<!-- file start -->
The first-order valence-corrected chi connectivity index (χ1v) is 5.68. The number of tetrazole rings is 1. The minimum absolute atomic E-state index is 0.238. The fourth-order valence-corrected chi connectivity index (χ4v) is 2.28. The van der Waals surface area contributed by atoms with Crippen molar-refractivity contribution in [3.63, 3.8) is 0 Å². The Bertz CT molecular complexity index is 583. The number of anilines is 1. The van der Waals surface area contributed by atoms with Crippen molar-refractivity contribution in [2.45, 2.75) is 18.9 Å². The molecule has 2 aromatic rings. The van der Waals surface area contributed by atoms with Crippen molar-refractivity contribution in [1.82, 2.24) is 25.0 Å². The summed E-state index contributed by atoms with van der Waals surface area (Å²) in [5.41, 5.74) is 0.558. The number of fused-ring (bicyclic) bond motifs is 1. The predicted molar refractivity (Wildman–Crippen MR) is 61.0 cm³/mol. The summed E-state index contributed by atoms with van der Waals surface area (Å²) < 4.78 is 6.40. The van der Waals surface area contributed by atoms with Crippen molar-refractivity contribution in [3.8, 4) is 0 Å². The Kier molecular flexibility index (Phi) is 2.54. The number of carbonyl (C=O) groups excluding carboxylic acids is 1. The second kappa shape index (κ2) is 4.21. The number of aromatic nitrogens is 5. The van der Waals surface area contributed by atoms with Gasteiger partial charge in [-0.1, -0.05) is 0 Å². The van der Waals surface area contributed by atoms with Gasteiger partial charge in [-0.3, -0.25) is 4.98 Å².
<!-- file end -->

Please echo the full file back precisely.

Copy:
The first-order valence-corrected chi connectivity index (χ1v) is 5.68. The number of tetrazole rings is 1. The minimum absolute atomic E-state index is 0.238. The fourth-order valence-corrected chi connectivity index (χ4v) is 2.28. The van der Waals surface area contributed by atoms with Crippen molar-refractivity contribution in [3.63, 3.8) is 0 Å². The Bertz CT molecular complexity index is 583. The number of anilines is 1. The van der Waals surface area contributed by atoms with Crippen molar-refractivity contribution in [2.45, 2.75) is 18.9 Å². The molecule has 2 aromatic rings. The van der Waals surface area contributed by atoms with Crippen molar-refractivity contribution in [1.82, 2.24) is 25.0 Å². The summed E-state index contributed by atoms with van der Waals surface area (Å²) in [5.41, 5.74) is 0.558. The number of fused-ring (bicyclic) bond motifs is 1. The predicted molar refractivity (Wildman–Crippen MR) is 61.0 cm³/mol. The summed E-state index contributed by atoms with van der Waals surface area (Å²) < 4.78 is 6.40. The van der Waals surface area contributed by atoms with Crippen molar-refractivity contribution in [3.8, 4) is 0 Å². The Kier molecular flexibility index (Phi) is 2.54. The number of carbonyl (C=O) groups excluding carboxylic acids is 1. The second kappa shape index (κ2) is 4.21. The number of aromatic nitrogens is 5. The van der Waals surface area contributed by atoms with Gasteiger partial charge in [-0.1, -0.05) is 0 Å². The van der Waals surface area contributed by atoms with Gasteiger partial charge in [-0.3, -0.25) is 4.98 Å².